I feel the connotation associated with this term is old and stodgy. It doesn’t have to be negative. If you’re interested to learn more about great blending, I encourage you to do a search on Compass Box Whiskey Company and owner John Glaser. Compass Box is doing amazing stuff, and it’s all blended whiskey (or vatted). In the course of this segment, Jim Rutledge talks about David Perkins, proprietor of High West Distillery and Saloon in Park City, Utah. David worked a bit with Jim before starting High West. High West distills their own spirits (Vodkas, “white” whiskey, and a number of other cool things in the works), but like Compass Box, they source (purchase from other distilleries), blend, and bottle some fantastic stuff. I’ve reviewed some of them here and here. In short, blending is an art and can be a big part of creating a great whiskey.

Now let’s look back at Four Roses. I’ve always felt that Four Roses, more than any other American Whiskey Company, was the most like the Scotch Industry in their philosophy and approach. They distill 10 different straight bourbon whiskeys, and blend them to create harmonious end products (for all but their Single Barrel products of course). In my opinion I consider this ultra premium blending or vatting of various straight bourbon recipes. It just all happens inside their own walls. But did Jim agree?…….

In addition to touching on that subject, Jim also talks about the prospects of a Four Roses Straight Rye Whiskey (cross your fingers and give your opinions to Four Roses if you want it!), his thoughts on the craft movement, and finally the level of camaraderie between the Master Distillers and other distilleries.

I hope you’ve enjoyed this 3 part conversation, because I really enjoyed doing it. What a pleasure to speak with Jim Rutledge, and I look forward to the opportunity to do so again……….hopefully soon.

Interview with Jim Rutledge, Four Roses Master Distiller (Part 2)

This post is Part 2 of my video conversation with Jim Rutledge, Four Roses Master Distiller. I hate to even call it an “interview” because frankly it’s a conversation I caught on camera. In this segment Jim continues to tell us more on the background of Four Roses. He also talks about which Four Roses product he consumes most, gives a rundown on “Whiskey Flavor Factors” (including some detail on barrel aging), and some comparisons to Scotch whiskey. Enjoy!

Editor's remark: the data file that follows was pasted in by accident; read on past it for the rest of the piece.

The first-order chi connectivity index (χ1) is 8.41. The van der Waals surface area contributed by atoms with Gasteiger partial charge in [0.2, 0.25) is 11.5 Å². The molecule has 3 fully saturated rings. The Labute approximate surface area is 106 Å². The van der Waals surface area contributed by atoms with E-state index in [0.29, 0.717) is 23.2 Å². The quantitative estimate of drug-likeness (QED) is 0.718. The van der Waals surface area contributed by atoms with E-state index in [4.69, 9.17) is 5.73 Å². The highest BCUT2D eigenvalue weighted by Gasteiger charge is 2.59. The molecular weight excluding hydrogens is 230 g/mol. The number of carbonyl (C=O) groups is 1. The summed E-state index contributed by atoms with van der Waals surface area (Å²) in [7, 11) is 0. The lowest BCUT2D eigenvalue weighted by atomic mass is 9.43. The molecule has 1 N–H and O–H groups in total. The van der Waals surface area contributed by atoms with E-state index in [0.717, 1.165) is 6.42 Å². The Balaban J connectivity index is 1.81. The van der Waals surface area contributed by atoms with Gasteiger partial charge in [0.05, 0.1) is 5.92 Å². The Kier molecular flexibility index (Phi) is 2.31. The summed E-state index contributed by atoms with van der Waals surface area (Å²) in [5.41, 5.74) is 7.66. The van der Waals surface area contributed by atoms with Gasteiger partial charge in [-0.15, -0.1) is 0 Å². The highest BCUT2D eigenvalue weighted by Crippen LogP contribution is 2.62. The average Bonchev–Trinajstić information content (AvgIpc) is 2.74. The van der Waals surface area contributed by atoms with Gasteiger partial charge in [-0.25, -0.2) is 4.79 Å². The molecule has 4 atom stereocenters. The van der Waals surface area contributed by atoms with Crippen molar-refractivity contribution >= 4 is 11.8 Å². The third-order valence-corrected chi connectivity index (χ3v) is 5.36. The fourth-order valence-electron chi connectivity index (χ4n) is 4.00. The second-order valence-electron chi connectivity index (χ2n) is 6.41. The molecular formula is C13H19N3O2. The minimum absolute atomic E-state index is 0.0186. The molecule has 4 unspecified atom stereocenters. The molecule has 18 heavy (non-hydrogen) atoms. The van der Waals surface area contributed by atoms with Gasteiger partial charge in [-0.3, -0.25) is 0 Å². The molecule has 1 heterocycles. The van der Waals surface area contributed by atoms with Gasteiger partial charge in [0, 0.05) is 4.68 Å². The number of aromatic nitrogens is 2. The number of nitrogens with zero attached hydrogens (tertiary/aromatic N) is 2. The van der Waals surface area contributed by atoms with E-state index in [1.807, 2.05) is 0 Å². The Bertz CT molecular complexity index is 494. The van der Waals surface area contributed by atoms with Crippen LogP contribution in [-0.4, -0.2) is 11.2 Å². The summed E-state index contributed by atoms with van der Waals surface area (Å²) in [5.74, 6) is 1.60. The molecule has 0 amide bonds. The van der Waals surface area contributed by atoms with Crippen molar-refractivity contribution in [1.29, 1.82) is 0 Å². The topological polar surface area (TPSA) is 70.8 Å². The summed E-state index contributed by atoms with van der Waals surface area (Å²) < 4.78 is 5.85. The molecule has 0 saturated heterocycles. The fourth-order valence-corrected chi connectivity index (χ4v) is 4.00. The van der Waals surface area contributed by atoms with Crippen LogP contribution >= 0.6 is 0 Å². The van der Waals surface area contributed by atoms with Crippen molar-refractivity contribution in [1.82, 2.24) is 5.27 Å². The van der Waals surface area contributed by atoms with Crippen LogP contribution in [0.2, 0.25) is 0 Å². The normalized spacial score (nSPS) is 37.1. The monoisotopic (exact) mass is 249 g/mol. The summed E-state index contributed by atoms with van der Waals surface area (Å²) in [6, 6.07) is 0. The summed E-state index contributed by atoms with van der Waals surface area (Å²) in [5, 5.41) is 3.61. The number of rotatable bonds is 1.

Four Roses Limited Edition Small Batch Bourbon Review

Four Roses Limited Edition Small Batch Bourbon, 55.1% abv (110.2 Proof), $65-70/bottle

Color: Deep Amber/Copper

Nose: Vanilla, Confectionary like a candy or fudge shop, sweet spices, and candied golden fruits (pineapple, apricots). Oak is present on the nose but not overpowering at all.

Palate: An eruption of sweet spices, black pepper, mint, rye grain, and alcohol heat. Then waves of red berry fruit, bitter orange rind and char. The sweetness is ever present throughout the sip with loads of burned caramel, vanilla, and rock candy. Not cloying in the least. The oak really asserts itself at the back of the palate.

Finish: Long and lingering with sweet spices, barrel char, and those confection sweet notes.

Overall: A superb bourbon that is well structured and balanced to the hilt. I love love love that it’s also at barrel proof which really helps to elevate those flavors. As with many Four Roses Bourbons, this one has those fantastic fruity and spicy flavors that is a hallmark for the distillery. While this sucker is expensive, I do highly recommend it. But I will say that this price underscores just what a fantastic value the Single Barrel is.

Sour Mash Manifesto Rating: 9.2 (Superb/Outstanding)

The Legend: Pappy Van Winkle 15 Year Old Straight Bourbon Whiskey

Pappy Van Winkle 15 yr Straight Bourbon Whiskey, 53.5% abv (107 Proof), $65/bottle

Each year I drink the latest release of this bourbon. Each year I’m taken aback by how great it is. It’s scarce and extremely tough to locate. And it seems just when I’m frustrated enough, I get a call from my local merchant informing me, “Pappy 15 is in!” This year was no different. I intended to review this with at least one of its older brothers, the 20 or 23 year expressions, but you needed to know about this one quick enough to get your hands on a bottle.

Pappy 15′s nose is as nearly perfect as you can get; rum, dried fruits (dates, apricots, raisins), soft caramel, maple syrup, buttery toffee, vanilla, barrel, leather, and light cedar. It’s rich, sweet, well spiced, but still vibrant in spite of it’s 15 years on the barrel. Pappy 15 pours into your glass like slightly watered down syrup or honey. From that moment you sense just how rich, thick, and lush this whiskey is. Flavors of rum soaked fruits, dried red or berry fruits, salted caramel, nutmeg, clove, maple, vanilla, toasted coconut, almonds, and char plow over your taste buds. This bourbon is huge – just a monster of flavors, with a long finish of toffee, caramel, fruits, barrel, and warming spices (nutmeg, clove, and cinnamon). Simply put, it’s one of the finest whiskeys made on the planet – an EPIC expression of Bourbon. The highest of recommendations.

Sour Mash Manifesto Rating: 9.8 (Epic)